From Madison to Addison: A tale of wildlife sightings in two states

The following post is by guest blogger Andrew L’Roe, a friend of Snapshot Wisconsin and fellow nature lover. Thanks for the post, Andrew!

After recently finishing my graduate work at the University of Wisconsin-Madison, I moved to Vermont, another state blessed with amazing wildlife and natural resources.

My Snapshot Wisconsin colleagues inspired me to learn about their trail camera project and classify photos on Zooniverse. After moving to Vermont, I acquired my own wildlife camera and experimented with placement in an area near my house with trails, woods, a pond, and the area’s distinctive limestone ledges. A few early photos captured animals and proved that the equipment worked, which was good because I didn’t pick up much over the following weeks, despite moving the camera to places with evidence of scat, snowprints and plant disturbance.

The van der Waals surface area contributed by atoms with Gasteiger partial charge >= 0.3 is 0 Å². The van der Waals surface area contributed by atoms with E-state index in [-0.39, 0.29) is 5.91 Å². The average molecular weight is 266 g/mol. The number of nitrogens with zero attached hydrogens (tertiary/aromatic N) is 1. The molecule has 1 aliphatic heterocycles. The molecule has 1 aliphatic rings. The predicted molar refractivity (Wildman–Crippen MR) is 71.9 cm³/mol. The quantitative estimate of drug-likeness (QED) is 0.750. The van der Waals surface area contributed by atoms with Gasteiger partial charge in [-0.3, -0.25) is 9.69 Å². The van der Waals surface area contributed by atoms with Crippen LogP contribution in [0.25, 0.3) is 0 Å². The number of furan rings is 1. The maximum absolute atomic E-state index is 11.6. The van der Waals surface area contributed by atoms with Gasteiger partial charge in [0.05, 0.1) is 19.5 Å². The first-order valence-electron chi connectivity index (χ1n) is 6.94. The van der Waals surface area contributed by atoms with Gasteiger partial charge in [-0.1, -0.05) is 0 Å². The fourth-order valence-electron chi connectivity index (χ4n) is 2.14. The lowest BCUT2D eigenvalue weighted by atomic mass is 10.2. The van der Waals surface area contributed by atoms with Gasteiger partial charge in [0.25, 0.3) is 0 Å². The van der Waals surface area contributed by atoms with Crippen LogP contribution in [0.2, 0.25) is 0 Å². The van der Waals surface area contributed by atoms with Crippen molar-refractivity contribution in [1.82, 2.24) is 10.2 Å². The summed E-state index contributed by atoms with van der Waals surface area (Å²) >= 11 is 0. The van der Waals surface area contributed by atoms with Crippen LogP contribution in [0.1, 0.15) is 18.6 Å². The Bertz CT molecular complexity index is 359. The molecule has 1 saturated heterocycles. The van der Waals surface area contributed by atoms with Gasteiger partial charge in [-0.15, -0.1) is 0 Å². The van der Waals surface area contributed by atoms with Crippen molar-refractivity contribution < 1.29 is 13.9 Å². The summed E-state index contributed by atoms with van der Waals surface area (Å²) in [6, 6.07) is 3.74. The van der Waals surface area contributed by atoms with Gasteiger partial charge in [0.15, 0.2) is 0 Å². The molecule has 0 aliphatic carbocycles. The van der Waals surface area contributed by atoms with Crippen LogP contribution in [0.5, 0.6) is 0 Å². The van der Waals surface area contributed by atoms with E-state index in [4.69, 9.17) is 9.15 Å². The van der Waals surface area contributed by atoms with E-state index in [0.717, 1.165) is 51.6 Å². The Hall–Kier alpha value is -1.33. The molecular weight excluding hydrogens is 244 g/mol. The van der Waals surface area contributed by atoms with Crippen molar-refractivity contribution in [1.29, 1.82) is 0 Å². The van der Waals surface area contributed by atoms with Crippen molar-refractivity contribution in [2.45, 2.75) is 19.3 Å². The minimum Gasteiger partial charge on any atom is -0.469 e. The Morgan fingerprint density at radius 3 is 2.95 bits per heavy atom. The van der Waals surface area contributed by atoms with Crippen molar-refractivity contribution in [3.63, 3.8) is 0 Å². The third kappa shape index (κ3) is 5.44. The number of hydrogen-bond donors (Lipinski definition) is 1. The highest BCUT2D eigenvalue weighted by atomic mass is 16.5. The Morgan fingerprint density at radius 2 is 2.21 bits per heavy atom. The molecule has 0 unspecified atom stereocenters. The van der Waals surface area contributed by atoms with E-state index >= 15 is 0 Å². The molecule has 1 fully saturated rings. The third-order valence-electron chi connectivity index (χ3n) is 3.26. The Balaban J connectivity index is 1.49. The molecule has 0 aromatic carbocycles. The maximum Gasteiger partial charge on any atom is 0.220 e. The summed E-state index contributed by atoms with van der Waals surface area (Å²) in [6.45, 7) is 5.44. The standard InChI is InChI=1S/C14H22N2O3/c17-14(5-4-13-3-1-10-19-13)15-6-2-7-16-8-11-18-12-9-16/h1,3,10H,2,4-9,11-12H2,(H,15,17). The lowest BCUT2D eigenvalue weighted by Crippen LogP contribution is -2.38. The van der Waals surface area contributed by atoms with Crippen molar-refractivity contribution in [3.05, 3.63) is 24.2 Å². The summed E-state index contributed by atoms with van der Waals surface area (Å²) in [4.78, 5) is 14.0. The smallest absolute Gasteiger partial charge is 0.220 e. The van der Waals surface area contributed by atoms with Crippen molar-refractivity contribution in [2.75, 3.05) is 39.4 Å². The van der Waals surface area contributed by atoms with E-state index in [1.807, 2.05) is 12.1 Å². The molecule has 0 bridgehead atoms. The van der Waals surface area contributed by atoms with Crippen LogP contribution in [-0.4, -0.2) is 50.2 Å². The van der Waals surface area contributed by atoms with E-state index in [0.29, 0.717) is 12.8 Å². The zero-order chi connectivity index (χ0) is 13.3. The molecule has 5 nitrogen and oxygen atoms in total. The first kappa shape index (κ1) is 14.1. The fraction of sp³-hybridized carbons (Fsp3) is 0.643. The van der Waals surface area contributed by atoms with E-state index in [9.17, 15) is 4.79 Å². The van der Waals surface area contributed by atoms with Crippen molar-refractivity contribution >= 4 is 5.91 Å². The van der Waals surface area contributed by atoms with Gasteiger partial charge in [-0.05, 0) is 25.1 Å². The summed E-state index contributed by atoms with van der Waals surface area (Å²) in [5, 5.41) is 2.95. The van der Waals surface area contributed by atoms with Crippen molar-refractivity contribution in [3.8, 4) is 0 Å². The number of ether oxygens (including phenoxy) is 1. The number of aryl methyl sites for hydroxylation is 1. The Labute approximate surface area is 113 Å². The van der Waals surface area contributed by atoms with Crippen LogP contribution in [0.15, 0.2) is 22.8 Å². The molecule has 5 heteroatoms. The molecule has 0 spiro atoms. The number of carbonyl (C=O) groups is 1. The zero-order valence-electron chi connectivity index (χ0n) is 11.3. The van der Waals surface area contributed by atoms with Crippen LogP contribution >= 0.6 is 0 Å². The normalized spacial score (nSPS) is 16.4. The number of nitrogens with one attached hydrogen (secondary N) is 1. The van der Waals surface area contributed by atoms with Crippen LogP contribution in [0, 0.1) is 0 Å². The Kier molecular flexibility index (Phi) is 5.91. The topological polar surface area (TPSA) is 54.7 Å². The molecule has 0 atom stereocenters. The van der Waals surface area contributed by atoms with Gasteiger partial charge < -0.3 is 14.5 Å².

Winter coyote

 

 

 

 

 

 

 

 

Since the last of our snowdrifts have finally melted off, my luck recording animal activity has picked up; I’ve started to get more frequent pictures of rabbits, coyotes, and even an occasional bobcat and porcupine. Camera placement and patience has also played a role, as a trail over a culvert has become a well-traveled route between two wet marshy areas that had previously been frozen and covered with snow.

It has been great to draw comparisons between the wildlife in my backyard and that in Wisconsin. I have been interested to see that the timestamps on my coyote and porcupine pictures line up pretty well with the nocturnal behavioral patterns described in a previous Science Update blog post. I’ve shared some of my pictures on the iNaturalist website for Vermont, and still take a look at some of the pictures showing up on Zooniverse for Snapshot Wisconsin whenever I can!

Springtime bobcat

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About Christina Locke

Researcher and program coordinator for Snapshot Wisconsin.

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